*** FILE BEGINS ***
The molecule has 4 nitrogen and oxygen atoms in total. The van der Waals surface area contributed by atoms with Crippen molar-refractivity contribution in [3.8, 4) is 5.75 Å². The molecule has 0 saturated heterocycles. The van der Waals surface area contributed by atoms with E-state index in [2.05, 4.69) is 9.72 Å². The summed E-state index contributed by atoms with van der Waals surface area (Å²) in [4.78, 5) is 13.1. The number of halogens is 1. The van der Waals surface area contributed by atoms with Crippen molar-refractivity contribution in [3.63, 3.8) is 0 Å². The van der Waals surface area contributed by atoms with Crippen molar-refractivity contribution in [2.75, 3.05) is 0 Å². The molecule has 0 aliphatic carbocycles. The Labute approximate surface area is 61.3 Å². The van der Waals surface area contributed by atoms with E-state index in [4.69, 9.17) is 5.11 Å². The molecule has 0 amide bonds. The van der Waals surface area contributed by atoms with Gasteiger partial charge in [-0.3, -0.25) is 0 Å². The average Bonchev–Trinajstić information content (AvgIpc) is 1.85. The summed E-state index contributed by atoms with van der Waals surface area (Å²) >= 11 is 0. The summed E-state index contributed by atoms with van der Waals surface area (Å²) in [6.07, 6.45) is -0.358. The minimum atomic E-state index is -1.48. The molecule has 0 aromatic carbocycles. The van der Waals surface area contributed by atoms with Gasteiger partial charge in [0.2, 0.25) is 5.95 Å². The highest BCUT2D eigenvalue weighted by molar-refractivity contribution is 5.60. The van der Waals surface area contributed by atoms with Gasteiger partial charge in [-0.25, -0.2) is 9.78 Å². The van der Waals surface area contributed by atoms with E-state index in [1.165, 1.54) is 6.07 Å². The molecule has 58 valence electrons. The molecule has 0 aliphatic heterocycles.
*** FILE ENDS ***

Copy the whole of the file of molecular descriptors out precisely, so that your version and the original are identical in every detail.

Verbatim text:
The molecule has 4 nitrogen and oxygen atoms in total. The van der Waals surface area contributed by atoms with Crippen molar-refractivity contribution in [3.8, 4) is 5.75 Å². The molecule has 0 saturated heterocycles. The van der Waals surface area contributed by atoms with E-state index in [2.05, 4.69) is 9.72 Å². The summed E-state index contributed by atoms with van der Waals surface area (Å²) in [4.78, 5) is 13.1. The number of halogens is 1. The van der Waals surface area contributed by atoms with Crippen molar-refractivity contribution in [3.63, 3.8) is 0 Å². The van der Waals surface area contributed by atoms with Crippen molar-refractivity contribution in [2.75, 3.05) is 0 Å². The molecule has 0 aliphatic carbocycles. The Labute approximate surface area is 61.3 Å². The van der Waals surface area contributed by atoms with E-state index in [4.69, 9.17) is 5.11 Å². The molecule has 0 amide bonds. The van der Waals surface area contributed by atoms with Gasteiger partial charge in [-0.3, -0.25) is 0 Å². The average Bonchev–Trinajstić information content (AvgIpc) is 1.85. The summed E-state index contributed by atoms with van der Waals surface area (Å²) >= 11 is 0. The summed E-state index contributed by atoms with van der Waals surface area (Å²) in [6.07, 6.45) is -0.358. The minimum atomic E-state index is -1.48. The molecule has 0 aromatic carbocycles. The van der Waals surface area contributed by atoms with Gasteiger partial charge in [0.2, 0.25) is 5.95 Å². The highest BCUT2D eigenvalue weighted by molar-refractivity contribution is 5.60. The van der Waals surface area contributed by atoms with Gasteiger partial charge in [-0.25, -0.2) is 9.78 Å². The van der Waals surface area contributed by atoms with E-state index in [1.165, 1.54) is 6.07 Å². The molecule has 58 valence electrons. The molecule has 0 aliphatic heterocycles.